Investment Trusts  

Edinburgh IT's Nav up 48% since Majedie takeover

Edinburgh IT's Nav up 48% since Majedie takeover

The Edinburgh Investment Trust, which was taken over by Majedie last year, has seen its net asset value rise 48 per cent since its change in owner. 

Since Majedie became the day-to-day manager of the company in March 2020, Nav was up 48 per cent compared with 36.8 per cent for the FTSE All-Share.

Majedie formally took control of the £1.1bn trust last year, which had previously been run by Mark Barnett at Invesco, and before him by Neil Wodford.

The trust was taken over by James de Uphaugh of Majedie as manager, while Invesco also lost the right to act as the trust's administrator, with Praxis FM winning that contract.

The intention to replace Barnett with Uphaugh was first announced in December, after the trust’s results showed its underperformance had extended beyond three years.

In today’s interim results (November 22) for the period ending September 30, 2021, net asset value in total return terms was up by 9.8 per cent, compared with a 8 per cent rise for the FTSE All-Share.

However, the share price discount widened from 4.5 per cent to 9.3 per cent. 

The trust's chairman Glen Suarez said it has been a period of “improving fortunes” for the company's portfolio.

He said: “It is encouraging to see the foundations of a strong long-term track record beginning to take shape. While growth in NAV has been encouraging, over the last six months the discount has widened.

"Finally, we are very pleased to have secured much more efficiently priced debt, and we are optimistic that the portfolio's long-term returns should be enhanced."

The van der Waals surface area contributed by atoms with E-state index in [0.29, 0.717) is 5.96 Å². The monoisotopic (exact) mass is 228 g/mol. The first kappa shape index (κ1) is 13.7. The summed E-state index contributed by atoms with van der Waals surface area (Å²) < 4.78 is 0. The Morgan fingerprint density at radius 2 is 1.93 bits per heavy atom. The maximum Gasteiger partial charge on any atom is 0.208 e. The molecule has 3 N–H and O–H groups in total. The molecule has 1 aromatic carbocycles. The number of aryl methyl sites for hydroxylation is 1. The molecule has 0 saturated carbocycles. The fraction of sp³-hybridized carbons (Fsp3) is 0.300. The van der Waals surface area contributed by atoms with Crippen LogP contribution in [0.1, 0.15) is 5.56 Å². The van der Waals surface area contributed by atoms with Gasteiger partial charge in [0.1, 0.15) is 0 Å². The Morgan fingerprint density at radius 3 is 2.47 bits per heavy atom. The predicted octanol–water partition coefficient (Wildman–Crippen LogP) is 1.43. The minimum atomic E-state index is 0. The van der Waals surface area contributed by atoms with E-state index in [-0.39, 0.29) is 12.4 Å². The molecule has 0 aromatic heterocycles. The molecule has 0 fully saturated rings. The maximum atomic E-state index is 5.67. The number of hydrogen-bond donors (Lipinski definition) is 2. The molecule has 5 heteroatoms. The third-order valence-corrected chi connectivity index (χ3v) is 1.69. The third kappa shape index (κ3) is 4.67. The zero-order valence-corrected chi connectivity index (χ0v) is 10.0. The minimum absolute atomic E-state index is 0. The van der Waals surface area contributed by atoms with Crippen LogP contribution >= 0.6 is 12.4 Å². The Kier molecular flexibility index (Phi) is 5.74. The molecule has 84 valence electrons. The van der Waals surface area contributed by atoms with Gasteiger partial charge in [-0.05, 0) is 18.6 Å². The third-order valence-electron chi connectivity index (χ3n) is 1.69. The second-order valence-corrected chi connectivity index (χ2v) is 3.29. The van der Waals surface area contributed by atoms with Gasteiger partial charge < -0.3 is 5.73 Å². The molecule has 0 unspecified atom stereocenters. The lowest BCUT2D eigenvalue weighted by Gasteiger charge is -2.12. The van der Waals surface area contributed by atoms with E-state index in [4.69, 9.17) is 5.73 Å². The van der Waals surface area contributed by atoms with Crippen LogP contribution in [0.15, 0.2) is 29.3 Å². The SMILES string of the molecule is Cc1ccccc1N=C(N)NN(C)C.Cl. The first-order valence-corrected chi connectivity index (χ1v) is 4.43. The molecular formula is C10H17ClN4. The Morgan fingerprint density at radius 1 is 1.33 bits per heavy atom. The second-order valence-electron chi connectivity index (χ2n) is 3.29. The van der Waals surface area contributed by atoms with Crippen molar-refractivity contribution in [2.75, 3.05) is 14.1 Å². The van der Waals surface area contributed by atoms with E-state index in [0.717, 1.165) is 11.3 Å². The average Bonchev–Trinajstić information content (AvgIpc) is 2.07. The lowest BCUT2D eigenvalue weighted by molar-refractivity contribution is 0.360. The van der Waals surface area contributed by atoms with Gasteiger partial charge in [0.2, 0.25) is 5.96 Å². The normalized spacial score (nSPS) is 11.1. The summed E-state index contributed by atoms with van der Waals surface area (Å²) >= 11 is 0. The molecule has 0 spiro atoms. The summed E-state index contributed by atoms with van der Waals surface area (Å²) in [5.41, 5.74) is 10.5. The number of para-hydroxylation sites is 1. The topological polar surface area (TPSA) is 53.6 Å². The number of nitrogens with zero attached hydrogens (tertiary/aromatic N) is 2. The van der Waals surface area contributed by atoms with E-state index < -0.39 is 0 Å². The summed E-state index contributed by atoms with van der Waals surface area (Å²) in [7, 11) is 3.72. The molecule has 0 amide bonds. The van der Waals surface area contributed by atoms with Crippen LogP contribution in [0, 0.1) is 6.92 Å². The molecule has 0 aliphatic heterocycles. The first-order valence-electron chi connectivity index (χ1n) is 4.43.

Uphaugh added: "There are several compelling reasons to think that the UK equity market can generate further attractive returns on a medium-term view. The gains we are reporting on for the last six months were despite a combination of tempering growth rates here and abroad, ongoing supply bottlenecks, and rising energy prices. 

“There is no question pricing pressures are more prevalent now than in other inflationary spikes over the last decade, but we take reassurance from the fact that the portfolio is dominated by companies that have pricing power and strategic strength that we believe will afford greater protection against cost inflation.”

The board explained that as a result of the share price discount widening the share price total return over the period was a more modest 4.4 per cent. 

It said while discounts for many investment trusts in the equity income sector also widened over this period, the board was nonetheless alert to the level of the discount.

Uphaugh said: “Overall, the UK is widely regarded as a great place to do business with strong companies. The return of overseas/marginal investors, boosted by the growing appetite for takeovers from foreign companies or private equity funds, is a positive endorsement of the UK market. 

“Furthermore, the valuation discounts relative to other equity markets highlight the opportunity in UK equities. We believe the market is taking a short-term view of the prospects for many businesses in the UK, which provides opportunities for investors willing to look through the current macroeconomic headwinds."